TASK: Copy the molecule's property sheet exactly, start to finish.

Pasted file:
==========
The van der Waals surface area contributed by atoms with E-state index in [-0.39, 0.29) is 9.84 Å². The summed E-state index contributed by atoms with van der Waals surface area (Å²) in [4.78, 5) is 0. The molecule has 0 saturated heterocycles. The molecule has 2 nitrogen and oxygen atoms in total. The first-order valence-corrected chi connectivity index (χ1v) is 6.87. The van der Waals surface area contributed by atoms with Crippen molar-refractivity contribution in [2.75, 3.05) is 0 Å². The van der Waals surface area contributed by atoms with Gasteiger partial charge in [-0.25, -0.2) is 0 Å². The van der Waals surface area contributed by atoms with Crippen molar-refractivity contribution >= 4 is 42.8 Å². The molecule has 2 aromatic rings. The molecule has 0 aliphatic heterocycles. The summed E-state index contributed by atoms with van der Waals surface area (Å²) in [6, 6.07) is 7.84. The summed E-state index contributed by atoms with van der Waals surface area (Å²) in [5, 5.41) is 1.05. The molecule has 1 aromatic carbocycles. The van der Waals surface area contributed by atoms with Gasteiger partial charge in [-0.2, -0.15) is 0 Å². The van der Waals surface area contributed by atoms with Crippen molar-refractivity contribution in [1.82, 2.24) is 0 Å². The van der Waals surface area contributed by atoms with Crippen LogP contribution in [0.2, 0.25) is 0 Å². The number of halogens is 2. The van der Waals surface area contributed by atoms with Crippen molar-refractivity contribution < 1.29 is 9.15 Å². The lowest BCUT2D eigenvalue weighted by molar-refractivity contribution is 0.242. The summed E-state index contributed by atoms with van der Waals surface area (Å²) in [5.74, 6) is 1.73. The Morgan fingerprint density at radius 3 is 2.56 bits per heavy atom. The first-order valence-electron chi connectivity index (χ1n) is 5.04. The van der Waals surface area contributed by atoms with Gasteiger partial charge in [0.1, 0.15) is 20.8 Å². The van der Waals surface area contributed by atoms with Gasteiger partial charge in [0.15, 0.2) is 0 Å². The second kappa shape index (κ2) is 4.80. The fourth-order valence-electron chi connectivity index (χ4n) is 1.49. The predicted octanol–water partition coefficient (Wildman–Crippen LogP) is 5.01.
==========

The van der Waals surface area contributed by atoms with E-state index in [-0.39, 0.29) is 9.84 Å². The summed E-state index contributed by atoms with van der Waals surface area (Å²) in [4.78, 5) is 0. The molecule has 0 saturated heterocycles. The molecule has 2 nitrogen and oxygen atoms in total. The first-order valence-corrected chi connectivity index (χ1v) is 6.87. The van der Waals surface area contributed by atoms with Crippen molar-refractivity contribution in [2.75, 3.05) is 0 Å². The van der Waals surface area contributed by atoms with Gasteiger partial charge in [-0.25, -0.2) is 0 Å². The van der Waals surface area contributed by atoms with Crippen molar-refractivity contribution >= 4 is 42.8 Å². The molecule has 2 aromatic rings. The molecule has 0 aliphatic heterocycles. The summed E-state index contributed by atoms with van der Waals surface area (Å²) in [6, 6.07) is 7.84. The summed E-state index contributed by atoms with van der Waals surface area (Å²) in [5, 5.41) is 1.05. The molecule has 1 aromatic carbocycles. The van der Waals surface area contributed by atoms with Gasteiger partial charge in [-0.2, -0.15) is 0 Å². The van der Waals surface area contributed by atoms with Crippen molar-refractivity contribution in [1.82, 2.24) is 0 Å². The van der Waals surface area contributed by atoms with Crippen LogP contribution in [0.2, 0.25) is 0 Å². The number of halogens is 2. The van der Waals surface area contributed by atoms with Crippen molar-refractivity contribution < 1.29 is 9.15 Å². The lowest BCUT2D eigenvalue weighted by molar-refractivity contribution is 0.242. The summed E-state index contributed by atoms with van der Waals surface area (Å²) in [5.74, 6) is 1.73. The Morgan fingerprint density at radius 3 is 2.56 bits per heavy atom. The first-order valence-electron chi connectivity index (χ1n) is 5.04. The van der Waals surface area contributed by atoms with Gasteiger partial charge in [0.1, 0.15) is 20.8 Å². The van der Waals surface area contributed by atoms with Gasteiger partial charge in [0.15, 0.2) is 0 Å². The second kappa shape index (κ2) is 4.80. The fourth-order valence-electron chi connectivity index (χ4n) is 1.49. The predicted octanol–water partition coefficient (Wildman–Crippen LogP) is 5.01.